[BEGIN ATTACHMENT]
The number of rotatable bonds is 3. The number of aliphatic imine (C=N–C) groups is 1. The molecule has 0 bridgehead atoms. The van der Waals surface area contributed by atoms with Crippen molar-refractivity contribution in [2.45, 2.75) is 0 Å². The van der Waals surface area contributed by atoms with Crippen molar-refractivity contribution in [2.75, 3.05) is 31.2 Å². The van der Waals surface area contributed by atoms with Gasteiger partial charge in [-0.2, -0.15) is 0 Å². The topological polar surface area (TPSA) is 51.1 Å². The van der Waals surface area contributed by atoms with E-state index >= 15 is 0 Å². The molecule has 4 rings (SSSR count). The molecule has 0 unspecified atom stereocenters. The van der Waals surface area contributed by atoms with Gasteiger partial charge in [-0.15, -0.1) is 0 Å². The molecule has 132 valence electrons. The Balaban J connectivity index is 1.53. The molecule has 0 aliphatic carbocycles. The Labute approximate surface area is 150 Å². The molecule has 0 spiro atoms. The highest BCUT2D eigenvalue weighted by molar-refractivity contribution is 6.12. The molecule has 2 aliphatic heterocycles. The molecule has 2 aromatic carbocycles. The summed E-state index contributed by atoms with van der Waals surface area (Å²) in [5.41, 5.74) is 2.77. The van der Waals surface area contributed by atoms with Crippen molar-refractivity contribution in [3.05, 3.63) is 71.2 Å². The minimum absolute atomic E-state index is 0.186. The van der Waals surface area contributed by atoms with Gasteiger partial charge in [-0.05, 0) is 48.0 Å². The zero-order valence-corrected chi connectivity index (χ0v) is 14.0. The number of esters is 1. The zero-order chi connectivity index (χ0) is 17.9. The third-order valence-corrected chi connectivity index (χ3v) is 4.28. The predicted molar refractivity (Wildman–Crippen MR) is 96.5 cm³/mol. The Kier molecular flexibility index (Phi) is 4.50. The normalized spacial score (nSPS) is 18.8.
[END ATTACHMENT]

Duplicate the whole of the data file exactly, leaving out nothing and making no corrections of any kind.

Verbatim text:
The number of rotatable bonds is 3. The number of aliphatic imine (C=N–C) groups is 1. The molecule has 0 bridgehead atoms. The van der Waals surface area contributed by atoms with Crippen molar-refractivity contribution in [2.45, 2.75) is 0 Å². The van der Waals surface area contributed by atoms with Crippen molar-refractivity contribution in [2.75, 3.05) is 31.2 Å². The van der Waals surface area contributed by atoms with Gasteiger partial charge in [-0.2, -0.15) is 0 Å². The topological polar surface area (TPSA) is 51.1 Å². The van der Waals surface area contributed by atoms with E-state index >= 15 is 0 Å². The molecule has 4 rings (SSSR count). The molecule has 0 unspecified atom stereocenters. The van der Waals surface area contributed by atoms with Gasteiger partial charge in [-0.15, -0.1) is 0 Å². The molecule has 132 valence electrons. The Balaban J connectivity index is 1.53. The molecule has 0 aliphatic carbocycles. The Labute approximate surface area is 150 Å². The molecule has 0 spiro atoms. The highest BCUT2D eigenvalue weighted by molar-refractivity contribution is 6.12. The molecule has 2 aliphatic heterocycles. The molecule has 2 aromatic carbocycles. The summed E-state index contributed by atoms with van der Waals surface area (Å²) in [5.41, 5.74) is 2.77. The van der Waals surface area contributed by atoms with Crippen molar-refractivity contribution in [3.05, 3.63) is 71.2 Å². The minimum absolute atomic E-state index is 0.186. The van der Waals surface area contributed by atoms with Gasteiger partial charge in [-0.05, 0) is 48.0 Å². The zero-order valence-corrected chi connectivity index (χ0v) is 14.0. The number of esters is 1. The zero-order chi connectivity index (χ0) is 17.9. The third-order valence-corrected chi connectivity index (χ3v) is 4.28. The predicted molar refractivity (Wildman–Crippen MR) is 96.5 cm³/mol. The Kier molecular flexibility index (Phi) is 4.50. The normalized spacial score (nSPS) is 18.8.